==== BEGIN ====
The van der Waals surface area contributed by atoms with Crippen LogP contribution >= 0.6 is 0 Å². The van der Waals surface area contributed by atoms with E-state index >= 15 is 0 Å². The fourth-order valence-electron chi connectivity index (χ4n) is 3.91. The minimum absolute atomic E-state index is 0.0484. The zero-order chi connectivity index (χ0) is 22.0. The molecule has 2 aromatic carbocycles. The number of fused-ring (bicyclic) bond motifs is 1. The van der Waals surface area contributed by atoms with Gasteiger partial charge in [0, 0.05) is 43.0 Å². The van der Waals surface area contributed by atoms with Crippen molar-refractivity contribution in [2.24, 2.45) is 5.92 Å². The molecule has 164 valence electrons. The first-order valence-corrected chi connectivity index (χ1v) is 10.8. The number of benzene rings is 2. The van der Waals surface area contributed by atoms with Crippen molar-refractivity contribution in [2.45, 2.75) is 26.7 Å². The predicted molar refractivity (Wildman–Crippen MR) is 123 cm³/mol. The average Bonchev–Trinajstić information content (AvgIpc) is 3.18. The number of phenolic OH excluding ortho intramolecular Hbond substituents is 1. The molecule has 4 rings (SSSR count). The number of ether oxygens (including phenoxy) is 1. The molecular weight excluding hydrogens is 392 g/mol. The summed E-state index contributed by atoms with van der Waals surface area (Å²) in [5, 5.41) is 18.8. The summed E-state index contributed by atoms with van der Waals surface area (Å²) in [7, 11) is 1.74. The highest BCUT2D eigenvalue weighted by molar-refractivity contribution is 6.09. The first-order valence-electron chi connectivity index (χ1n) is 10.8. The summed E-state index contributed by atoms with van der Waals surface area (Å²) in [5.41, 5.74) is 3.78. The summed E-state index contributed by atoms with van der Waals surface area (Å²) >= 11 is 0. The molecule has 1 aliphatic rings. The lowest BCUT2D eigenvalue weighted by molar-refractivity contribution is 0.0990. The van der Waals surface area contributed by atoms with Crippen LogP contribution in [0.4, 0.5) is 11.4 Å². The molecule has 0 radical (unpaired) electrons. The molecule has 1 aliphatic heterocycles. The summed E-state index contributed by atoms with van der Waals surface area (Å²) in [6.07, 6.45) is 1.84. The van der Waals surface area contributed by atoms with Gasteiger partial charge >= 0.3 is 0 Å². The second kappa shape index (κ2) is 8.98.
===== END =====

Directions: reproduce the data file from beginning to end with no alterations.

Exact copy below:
The van der Waals surface area contributed by atoms with Crippen LogP contribution >= 0.6 is 0 Å². The van der Waals surface area contributed by atoms with E-state index >= 15 is 0 Å². The fourth-order valence-electron chi connectivity index (χ4n) is 3.91. The minimum absolute atomic E-state index is 0.0484. The zero-order chi connectivity index (χ0) is 22.0. The molecule has 2 aromatic carbocycles. The number of fused-ring (bicyclic) bond motifs is 1. The van der Waals surface area contributed by atoms with Gasteiger partial charge in [0, 0.05) is 43.0 Å². The van der Waals surface area contributed by atoms with Crippen molar-refractivity contribution in [2.24, 2.45) is 5.92 Å². The molecule has 164 valence electrons. The first-order valence-corrected chi connectivity index (χ1v) is 10.8. The number of benzene rings is 2. The van der Waals surface area contributed by atoms with Crippen molar-refractivity contribution in [2.45, 2.75) is 26.7 Å². The predicted molar refractivity (Wildman–Crippen MR) is 123 cm³/mol. The average Bonchev–Trinajstić information content (AvgIpc) is 3.18. The number of phenolic OH excluding ortho intramolecular Hbond substituents is 1. The molecule has 4 rings (SSSR count). The number of ether oxygens (including phenoxy) is 1. The molecular weight excluding hydrogens is 392 g/mol. The summed E-state index contributed by atoms with van der Waals surface area (Å²) in [5, 5.41) is 18.8. The summed E-state index contributed by atoms with van der Waals surface area (Å²) in [7, 11) is 1.74. The highest BCUT2D eigenvalue weighted by molar-refractivity contribution is 6.09. The first-order valence-electron chi connectivity index (χ1n) is 10.8. The summed E-state index contributed by atoms with van der Waals surface area (Å²) in [5.41, 5.74) is 3.78. The summed E-state index contributed by atoms with van der Waals surface area (Å²) >= 11 is 0. The molecule has 1 aliphatic rings. The lowest BCUT2D eigenvalue weighted by molar-refractivity contribution is 0.0990. The van der Waals surface area contributed by atoms with Crippen LogP contribution in [0.4, 0.5) is 11.4 Å². The molecule has 0 radical (unpaired) electrons. The molecule has 1 aliphatic heterocycles. The summed E-state index contributed by atoms with van der Waals surface area (Å²) in [6.07, 6.45) is 1.84. The van der Waals surface area contributed by atoms with Gasteiger partial charge >= 0.3 is 0 Å². The second kappa shape index (κ2) is 8.98.